BJ: I used to want to be an astronaut, but then I realized that space is really dark, and I’m afraid of the dark. I like a cave-like darkness where there’s low light and warmth. But it’s cold in space. It’s forever cold and forever dark. So, this is making me think this isn’t an appropriate response to this answer. What about you, Natasha?
NN: I always wanted to be a marine researcher/scientist. As a kid watching Jaws and all of the whale specials on television, you just realize how awesome underwater creatures are. It has to do with exploration, and you want to have that discovery and check out all these cool animals and creatures. Learning about that kind of stuff is amazing, so I’d want that to be my alternate reality.
I went through the Louisiana Master Naturalist Program, and they immerse you in all the environmental ecosystems of southern Louisiana. You talk about plants, animals, the food web, the impact of humans, and the whole shebang. And you’re in the class with someone who is a spider specialist, or someone who knows all about rats. I geeked-out in the best way. The program runs twice a year, and each term goes on ten different outings.
Although, I think I’d prefer dive-exploring the Caribbean blue water compared to swamp waters.
BJ: Actually, I think I have mine now. It would be in relation to space. I’d love to be an astrophysicist and deal with the complexities of time. We used to think that time was constant, and now we know it changes. If I could grapple with time and try to understand it, that would be super awesome.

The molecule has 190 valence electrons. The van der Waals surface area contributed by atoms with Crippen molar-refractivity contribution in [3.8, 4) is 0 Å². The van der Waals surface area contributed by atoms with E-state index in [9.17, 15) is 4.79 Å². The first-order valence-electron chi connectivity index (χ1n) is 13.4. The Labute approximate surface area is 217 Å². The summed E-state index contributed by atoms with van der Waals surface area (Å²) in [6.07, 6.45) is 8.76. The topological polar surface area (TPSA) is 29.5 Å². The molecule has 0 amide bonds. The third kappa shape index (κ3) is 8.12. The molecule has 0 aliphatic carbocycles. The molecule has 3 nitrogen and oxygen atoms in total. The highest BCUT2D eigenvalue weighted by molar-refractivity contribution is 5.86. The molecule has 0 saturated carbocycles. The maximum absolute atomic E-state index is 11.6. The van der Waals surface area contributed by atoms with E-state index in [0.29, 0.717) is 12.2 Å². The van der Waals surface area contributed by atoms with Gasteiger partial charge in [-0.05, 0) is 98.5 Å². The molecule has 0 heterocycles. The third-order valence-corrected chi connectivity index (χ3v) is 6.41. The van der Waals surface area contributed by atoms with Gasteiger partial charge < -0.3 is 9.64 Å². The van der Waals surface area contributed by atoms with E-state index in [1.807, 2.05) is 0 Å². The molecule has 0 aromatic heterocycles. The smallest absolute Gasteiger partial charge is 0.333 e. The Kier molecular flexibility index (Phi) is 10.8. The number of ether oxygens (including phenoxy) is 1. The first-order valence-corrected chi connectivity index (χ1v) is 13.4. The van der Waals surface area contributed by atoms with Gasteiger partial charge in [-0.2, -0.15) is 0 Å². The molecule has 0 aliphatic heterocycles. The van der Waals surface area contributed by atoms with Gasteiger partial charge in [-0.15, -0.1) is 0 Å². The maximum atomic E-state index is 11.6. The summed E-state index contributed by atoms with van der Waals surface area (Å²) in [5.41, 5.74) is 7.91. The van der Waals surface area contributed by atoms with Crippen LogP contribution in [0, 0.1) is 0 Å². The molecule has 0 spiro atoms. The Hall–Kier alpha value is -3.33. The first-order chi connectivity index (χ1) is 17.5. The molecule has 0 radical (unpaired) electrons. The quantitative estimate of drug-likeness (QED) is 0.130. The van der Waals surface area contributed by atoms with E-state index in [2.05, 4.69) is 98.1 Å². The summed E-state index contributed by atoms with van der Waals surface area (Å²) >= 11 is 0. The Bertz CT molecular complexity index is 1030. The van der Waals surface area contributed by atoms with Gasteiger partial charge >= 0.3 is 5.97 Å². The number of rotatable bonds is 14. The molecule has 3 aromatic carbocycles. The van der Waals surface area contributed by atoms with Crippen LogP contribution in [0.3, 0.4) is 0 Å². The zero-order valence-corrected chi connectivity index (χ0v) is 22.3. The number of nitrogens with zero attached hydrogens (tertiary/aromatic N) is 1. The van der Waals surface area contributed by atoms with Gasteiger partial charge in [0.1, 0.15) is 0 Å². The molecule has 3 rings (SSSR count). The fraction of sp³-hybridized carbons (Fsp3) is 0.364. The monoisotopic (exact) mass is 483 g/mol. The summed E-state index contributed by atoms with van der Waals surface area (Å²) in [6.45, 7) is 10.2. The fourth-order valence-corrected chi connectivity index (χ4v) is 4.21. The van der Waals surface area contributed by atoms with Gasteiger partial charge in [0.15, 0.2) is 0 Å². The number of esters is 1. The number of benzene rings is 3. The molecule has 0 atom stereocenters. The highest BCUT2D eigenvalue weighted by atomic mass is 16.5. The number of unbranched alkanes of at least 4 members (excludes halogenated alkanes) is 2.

A theoretical physicist, though. No numbers.
Q: When have you ever felt like a solution?
BJ: Well, I used to be a teacher, so I always had all the solutions [laughing]. A lot of the times, the best solutions would come out on the fly. You want to be as prepared as possible, but when you have to go off the cuff, that’s often when the best ideas come out.
One time I had a student who was, and is, absolutely brilliant. It was post-Katrina, and I was teaching in Baton Rouge. I had about 30 students in every class, and everyone was dealing with trauma and living their lives in a totally different city. In my physics class, though, I still only had six students because, you know, it’s a physics class. Not everyone is rushing to sign up for that class.
One day we had parent-teacher conferences, and a parent said to me, ‘Mr. January, I have an issue.’ You don’t want to hear that from a parent when you’re a teacher. But she says, ‘I’m thinking about moving my daughter to another school that has better resources, but my daughter doesn’t want to leave because she wants to be in your class.’
I just melted. I sat there for a moment. I didn’t have a good answer, and then I finally said, ‘I feel like she would be better at a school with better resources.’
I told the student that the next day, and that was so difficult because she was my favorite student. Teachers will say they don’t have a favorite student, but you do, and she was mine. Then I saw her at a basketball game and she was a cheerleader at the new school, and she was so happy. That made it all worth it.
NN: We have to keep that the only answer. I love that story.